Liked by 1 person

  10. Thanks for the post!

    I must admit I find the number (as opposed to the presence) of the ads a bit overwhelming. They are displaying over the top of your header, down a lot of the side (with a break for your sidebar) and at the bottom: four or five (depending on exactly how you count) on this one page. I feel it rather detracts from the personality and distinctiveness of the blog when there are that many, particularly the ones at the top and above your own sidebar. The pictures on the ads haven’t all loaded, though I’m not experiencing problems loading the blog at present and my connection is unusually slow. It isn’t showing me anything off-colour, though.

    I realise this is a bit weird given I haven’t turned ads off on my own blog: they are its default condition and I do mean to deal with them at some point.


  11. Hi Emily, I enjoyed meeting you at the Holmes County book signing. I’ve thought of you often and wondered when you’d be off to the next state in your journey. ☺️
    Wishing you well in all your endeavors. 💞 Kate Troyer

    Liked by 1 person

  12. If you are visiting the beach near Dover, the waves look smaller than ocean waves, because they are NOT ocean waves. They are the waves of the Delaware Bay. For reasons of my own, I love Pickering Beach right there next to Dover, even though it is dirty and it is the Delaware Bay. If you want to see ocean, you’ll have to drive south to Cape Henlopen or Rehobeth. I recommend Cape Henlopen near the town of Lewis. At the narrowest point of Cape Henlopen, you can see the Delaware Bay on one side of the cape, and then walk a minute or two across to see the Atlantic on the other side of the Cape. The ferry is also a nice experience.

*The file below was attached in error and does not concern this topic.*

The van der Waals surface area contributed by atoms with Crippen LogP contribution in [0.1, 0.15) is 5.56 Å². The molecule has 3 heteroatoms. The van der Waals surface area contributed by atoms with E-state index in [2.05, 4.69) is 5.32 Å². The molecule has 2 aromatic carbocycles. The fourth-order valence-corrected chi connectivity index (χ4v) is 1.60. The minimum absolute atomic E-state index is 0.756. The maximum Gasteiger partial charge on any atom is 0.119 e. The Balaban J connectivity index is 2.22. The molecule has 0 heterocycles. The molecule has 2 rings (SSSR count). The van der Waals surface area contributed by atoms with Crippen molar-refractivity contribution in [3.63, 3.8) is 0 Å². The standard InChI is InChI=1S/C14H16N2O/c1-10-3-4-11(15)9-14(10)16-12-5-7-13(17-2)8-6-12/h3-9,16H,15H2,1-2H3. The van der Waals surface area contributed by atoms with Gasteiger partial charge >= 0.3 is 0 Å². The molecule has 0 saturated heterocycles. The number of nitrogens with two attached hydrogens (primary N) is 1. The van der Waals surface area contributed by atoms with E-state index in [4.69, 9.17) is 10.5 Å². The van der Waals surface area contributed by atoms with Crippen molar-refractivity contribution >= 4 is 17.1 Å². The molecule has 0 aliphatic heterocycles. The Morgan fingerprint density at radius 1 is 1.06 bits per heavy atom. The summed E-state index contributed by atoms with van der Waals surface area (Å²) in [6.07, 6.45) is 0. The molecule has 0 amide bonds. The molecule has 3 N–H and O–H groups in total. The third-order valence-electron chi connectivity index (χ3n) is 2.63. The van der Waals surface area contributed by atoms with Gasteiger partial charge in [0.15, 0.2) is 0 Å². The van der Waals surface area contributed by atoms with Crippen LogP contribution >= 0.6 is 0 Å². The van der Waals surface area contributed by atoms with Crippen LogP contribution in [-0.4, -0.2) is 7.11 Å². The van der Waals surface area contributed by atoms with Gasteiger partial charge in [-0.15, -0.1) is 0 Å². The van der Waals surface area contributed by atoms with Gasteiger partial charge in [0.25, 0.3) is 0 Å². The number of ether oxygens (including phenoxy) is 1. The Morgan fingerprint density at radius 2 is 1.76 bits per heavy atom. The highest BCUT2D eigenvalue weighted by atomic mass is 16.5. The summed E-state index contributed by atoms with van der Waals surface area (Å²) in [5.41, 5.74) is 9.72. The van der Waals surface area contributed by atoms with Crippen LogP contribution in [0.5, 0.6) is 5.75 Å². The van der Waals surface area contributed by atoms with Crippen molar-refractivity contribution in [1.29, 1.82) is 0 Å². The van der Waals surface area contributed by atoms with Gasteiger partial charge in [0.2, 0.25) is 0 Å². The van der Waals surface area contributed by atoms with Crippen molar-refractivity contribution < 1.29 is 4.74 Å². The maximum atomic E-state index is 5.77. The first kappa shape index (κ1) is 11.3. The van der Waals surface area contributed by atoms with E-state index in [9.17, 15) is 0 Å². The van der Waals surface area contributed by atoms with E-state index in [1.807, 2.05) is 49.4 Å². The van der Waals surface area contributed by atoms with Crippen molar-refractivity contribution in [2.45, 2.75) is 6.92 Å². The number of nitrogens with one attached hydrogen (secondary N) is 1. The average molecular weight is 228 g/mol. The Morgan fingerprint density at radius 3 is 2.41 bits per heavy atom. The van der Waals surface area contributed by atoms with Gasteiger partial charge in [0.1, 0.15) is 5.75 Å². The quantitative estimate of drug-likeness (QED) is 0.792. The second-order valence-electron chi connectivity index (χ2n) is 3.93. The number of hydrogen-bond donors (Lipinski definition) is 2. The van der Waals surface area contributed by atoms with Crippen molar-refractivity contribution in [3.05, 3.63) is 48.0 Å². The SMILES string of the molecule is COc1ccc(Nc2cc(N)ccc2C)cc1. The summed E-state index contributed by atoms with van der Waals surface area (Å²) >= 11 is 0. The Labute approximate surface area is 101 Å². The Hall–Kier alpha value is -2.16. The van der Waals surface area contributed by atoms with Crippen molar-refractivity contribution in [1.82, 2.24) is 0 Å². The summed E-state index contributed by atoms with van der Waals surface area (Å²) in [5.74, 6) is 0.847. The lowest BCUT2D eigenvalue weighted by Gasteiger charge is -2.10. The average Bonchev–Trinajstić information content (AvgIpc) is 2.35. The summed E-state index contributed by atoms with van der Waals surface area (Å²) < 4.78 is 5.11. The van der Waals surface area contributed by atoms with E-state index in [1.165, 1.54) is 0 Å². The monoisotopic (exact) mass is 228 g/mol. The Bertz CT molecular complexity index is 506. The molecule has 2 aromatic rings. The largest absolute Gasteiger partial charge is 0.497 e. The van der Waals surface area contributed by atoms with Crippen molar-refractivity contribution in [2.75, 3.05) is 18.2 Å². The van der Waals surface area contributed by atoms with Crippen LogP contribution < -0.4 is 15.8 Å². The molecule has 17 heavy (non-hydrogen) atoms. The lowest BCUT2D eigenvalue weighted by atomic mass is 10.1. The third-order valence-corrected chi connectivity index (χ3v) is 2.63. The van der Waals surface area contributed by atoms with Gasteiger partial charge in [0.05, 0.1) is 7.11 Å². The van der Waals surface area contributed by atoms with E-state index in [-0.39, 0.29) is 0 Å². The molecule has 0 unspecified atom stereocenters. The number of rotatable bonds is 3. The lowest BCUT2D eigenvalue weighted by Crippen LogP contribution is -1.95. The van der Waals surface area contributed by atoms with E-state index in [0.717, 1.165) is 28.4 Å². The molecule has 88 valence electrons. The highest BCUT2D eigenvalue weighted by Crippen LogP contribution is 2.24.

I’ve never lived in Delaware, but my Grandparents did and many of my aunts, uncles, and cousins still do. They are Old Order, and are not the ocean-going type, so I was astonished to discover the beaches 15 -20 minutes from my grandpa’s farm, knowing that he may have never once gone to the beach in his life! Here I had been going to see my family in DE all my life, and it took me until I was nearly 40 years old to realize that they lived close to the beach! I should have known, because I remember the sea gulls flying along behind my grandfather as he plowed his fields with a team of horses.
    Anyway, I’m glad you’re feeling at home there. Enjoy!


  13. Maybe this is a bit late to reply to your request for Christmas blog ideas… have you ever had an “un-ideal” Christmas, maybe one where it didn’t feel like Christmas because of recent tragedy, or that family couldn’t make it home, or, because of circumstances, you couldn’t celebrate the way you usually do? If you did I would love to hear about it. This year our family is celebrating Christmas in the garage, due to flooding on the first floor of our house and the remodeling that needs to be done. I would love to hear ideas on how to make Christmas special even though we can’t make it a traditional Christmas.

    Liked by 1 person